Securities and Exchange Commission Historical Society

The Institution of Experience: Self-Regulatory Organizations in the Securities Industry, 1792-2010

Rules of the Club


The New York Stock Exchange started out as a private club, a refuge for securities traders vulnerable to popular suspicion of their profession. A long history of economic troubles seemingly fueled by speculation, from the South Sea Bubble in 1720 to Wall Street's first great crash in 1792, left Anglo-Americans deeply skeptical of the financial industry.

After the crash, both Pennsylvania and New York passed legislation restricting securities trading. New York even forbade the enforcement of "time contracts," a promise to sell a particular security at a particular time at a particular price. The state also outlawed open air "public outcry" markets, so New York City brokers went indoors and the seeds of the New York Stock Exchange were planted.1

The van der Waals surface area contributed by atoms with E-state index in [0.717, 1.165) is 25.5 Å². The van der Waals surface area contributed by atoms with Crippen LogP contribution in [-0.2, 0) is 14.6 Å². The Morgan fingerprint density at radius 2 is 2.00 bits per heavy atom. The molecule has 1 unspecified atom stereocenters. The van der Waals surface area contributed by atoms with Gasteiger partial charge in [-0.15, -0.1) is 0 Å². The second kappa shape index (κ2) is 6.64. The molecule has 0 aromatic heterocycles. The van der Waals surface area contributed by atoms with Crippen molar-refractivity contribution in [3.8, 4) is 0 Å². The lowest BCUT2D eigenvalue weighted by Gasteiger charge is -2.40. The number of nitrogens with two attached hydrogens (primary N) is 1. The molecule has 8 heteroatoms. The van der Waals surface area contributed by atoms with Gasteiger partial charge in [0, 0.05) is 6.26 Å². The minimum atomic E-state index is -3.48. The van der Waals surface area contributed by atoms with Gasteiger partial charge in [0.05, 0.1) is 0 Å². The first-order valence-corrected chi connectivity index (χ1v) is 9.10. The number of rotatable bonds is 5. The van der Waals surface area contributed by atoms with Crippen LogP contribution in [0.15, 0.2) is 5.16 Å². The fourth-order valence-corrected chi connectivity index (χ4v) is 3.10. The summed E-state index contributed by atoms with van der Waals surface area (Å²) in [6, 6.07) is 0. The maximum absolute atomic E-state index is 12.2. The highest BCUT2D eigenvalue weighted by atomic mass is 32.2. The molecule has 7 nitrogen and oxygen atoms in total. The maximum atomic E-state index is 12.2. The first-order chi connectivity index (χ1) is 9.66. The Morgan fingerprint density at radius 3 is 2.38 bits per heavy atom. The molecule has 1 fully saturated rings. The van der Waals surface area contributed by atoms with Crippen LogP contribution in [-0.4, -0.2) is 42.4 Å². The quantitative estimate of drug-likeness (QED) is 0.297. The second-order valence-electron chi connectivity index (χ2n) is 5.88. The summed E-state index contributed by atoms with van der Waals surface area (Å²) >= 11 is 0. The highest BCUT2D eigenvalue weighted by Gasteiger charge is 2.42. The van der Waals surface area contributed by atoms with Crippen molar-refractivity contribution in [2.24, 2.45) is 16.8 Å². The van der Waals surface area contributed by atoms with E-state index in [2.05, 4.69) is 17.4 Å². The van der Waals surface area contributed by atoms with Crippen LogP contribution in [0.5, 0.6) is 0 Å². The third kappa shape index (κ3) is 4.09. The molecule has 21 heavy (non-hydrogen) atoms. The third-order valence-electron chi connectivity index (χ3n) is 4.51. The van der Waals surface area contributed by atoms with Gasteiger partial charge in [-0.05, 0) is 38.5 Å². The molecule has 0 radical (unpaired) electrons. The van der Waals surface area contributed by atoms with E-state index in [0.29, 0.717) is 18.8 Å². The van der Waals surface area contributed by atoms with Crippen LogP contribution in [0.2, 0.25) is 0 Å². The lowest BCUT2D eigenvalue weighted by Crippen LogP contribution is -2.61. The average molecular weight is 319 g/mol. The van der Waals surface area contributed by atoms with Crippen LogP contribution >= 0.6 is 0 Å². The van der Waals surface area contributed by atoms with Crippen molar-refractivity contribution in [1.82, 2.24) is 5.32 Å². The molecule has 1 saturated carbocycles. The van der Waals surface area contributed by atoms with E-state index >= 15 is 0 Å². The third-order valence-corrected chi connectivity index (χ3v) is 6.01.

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(1.) Stuart Banner, Anglo-American Securities Regulation: Cultural and Political Roots, 1690-1860 (Cambridge, UK, 1998), 14-22, 128-30, 172-73.

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